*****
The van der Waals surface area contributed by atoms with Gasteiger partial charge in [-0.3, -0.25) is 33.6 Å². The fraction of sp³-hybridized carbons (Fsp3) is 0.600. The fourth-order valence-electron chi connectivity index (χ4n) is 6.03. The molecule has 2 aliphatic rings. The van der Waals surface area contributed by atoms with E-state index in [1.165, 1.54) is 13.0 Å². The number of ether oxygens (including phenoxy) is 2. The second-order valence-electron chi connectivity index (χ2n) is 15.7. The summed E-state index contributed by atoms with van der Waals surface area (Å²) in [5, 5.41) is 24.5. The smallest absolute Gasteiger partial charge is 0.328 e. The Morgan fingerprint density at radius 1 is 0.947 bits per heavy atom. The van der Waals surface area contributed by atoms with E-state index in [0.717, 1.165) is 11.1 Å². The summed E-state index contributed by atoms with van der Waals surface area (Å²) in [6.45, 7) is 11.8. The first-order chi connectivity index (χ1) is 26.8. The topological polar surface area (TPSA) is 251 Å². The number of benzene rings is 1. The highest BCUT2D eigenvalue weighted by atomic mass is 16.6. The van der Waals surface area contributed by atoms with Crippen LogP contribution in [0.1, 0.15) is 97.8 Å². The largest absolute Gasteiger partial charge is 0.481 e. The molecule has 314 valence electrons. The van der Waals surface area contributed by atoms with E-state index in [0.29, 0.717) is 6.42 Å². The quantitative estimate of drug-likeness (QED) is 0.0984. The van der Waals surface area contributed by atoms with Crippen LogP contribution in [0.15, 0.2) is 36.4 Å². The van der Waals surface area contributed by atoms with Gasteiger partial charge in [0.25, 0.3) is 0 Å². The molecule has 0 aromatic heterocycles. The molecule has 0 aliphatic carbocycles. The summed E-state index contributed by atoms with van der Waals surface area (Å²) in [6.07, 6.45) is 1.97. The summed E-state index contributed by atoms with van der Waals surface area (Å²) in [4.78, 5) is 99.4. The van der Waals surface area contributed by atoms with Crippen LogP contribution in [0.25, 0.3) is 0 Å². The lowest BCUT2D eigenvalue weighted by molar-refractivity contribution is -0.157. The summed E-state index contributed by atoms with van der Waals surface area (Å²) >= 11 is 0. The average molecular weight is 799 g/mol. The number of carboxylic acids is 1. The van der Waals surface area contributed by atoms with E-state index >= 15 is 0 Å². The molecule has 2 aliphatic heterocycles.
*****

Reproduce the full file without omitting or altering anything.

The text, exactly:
The van der Waals surface area contributed by atoms with Gasteiger partial charge in [-0.3, -0.25) is 33.6 Å². The fraction of sp³-hybridized carbons (Fsp3) is 0.600. The fourth-order valence-electron chi connectivity index (χ4n) is 6.03. The molecule has 2 aliphatic rings. The van der Waals surface area contributed by atoms with E-state index in [1.165, 1.54) is 13.0 Å². The number of ether oxygens (including phenoxy) is 2. The second-order valence-electron chi connectivity index (χ2n) is 15.7. The summed E-state index contributed by atoms with van der Waals surface area (Å²) in [5, 5.41) is 24.5. The smallest absolute Gasteiger partial charge is 0.328 e. The Morgan fingerprint density at radius 1 is 0.947 bits per heavy atom. The van der Waals surface area contributed by atoms with E-state index in [0.717, 1.165) is 11.1 Å². The summed E-state index contributed by atoms with van der Waals surface area (Å²) in [6.45, 7) is 11.8. The first-order chi connectivity index (χ1) is 26.8. The topological polar surface area (TPSA) is 251 Å². The number of benzene rings is 1. The highest BCUT2D eigenvalue weighted by atomic mass is 16.6. The van der Waals surface area contributed by atoms with Crippen LogP contribution in [0.1, 0.15) is 97.8 Å². The largest absolute Gasteiger partial charge is 0.481 e. The molecule has 314 valence electrons. The van der Waals surface area contributed by atoms with E-state index in [0.29, 0.717) is 6.42 Å². The quantitative estimate of drug-likeness (QED) is 0.0984. The van der Waals surface area contributed by atoms with Crippen LogP contribution in [0.15, 0.2) is 36.4 Å². The van der Waals surface area contributed by atoms with Gasteiger partial charge in [0.25, 0.3) is 0 Å². The molecule has 0 aromatic heterocycles. The molecule has 0 aliphatic carbocycles. The summed E-state index contributed by atoms with van der Waals surface area (Å²) in [6.07, 6.45) is 1.97. The summed E-state index contributed by atoms with van der Waals surface area (Å²) in [4.78, 5) is 99.4. The van der Waals surface area contributed by atoms with Crippen LogP contribution in [0.25, 0.3) is 0 Å². The lowest BCUT2D eigenvalue weighted by molar-refractivity contribution is -0.157. The summed E-state index contributed by atoms with van der Waals surface area (Å²) >= 11 is 0. The average molecular weight is 799 g/mol. The number of carboxylic acids is 1. The van der Waals surface area contributed by atoms with E-state index >= 15 is 0 Å². The molecule has 2 aliphatic heterocycles.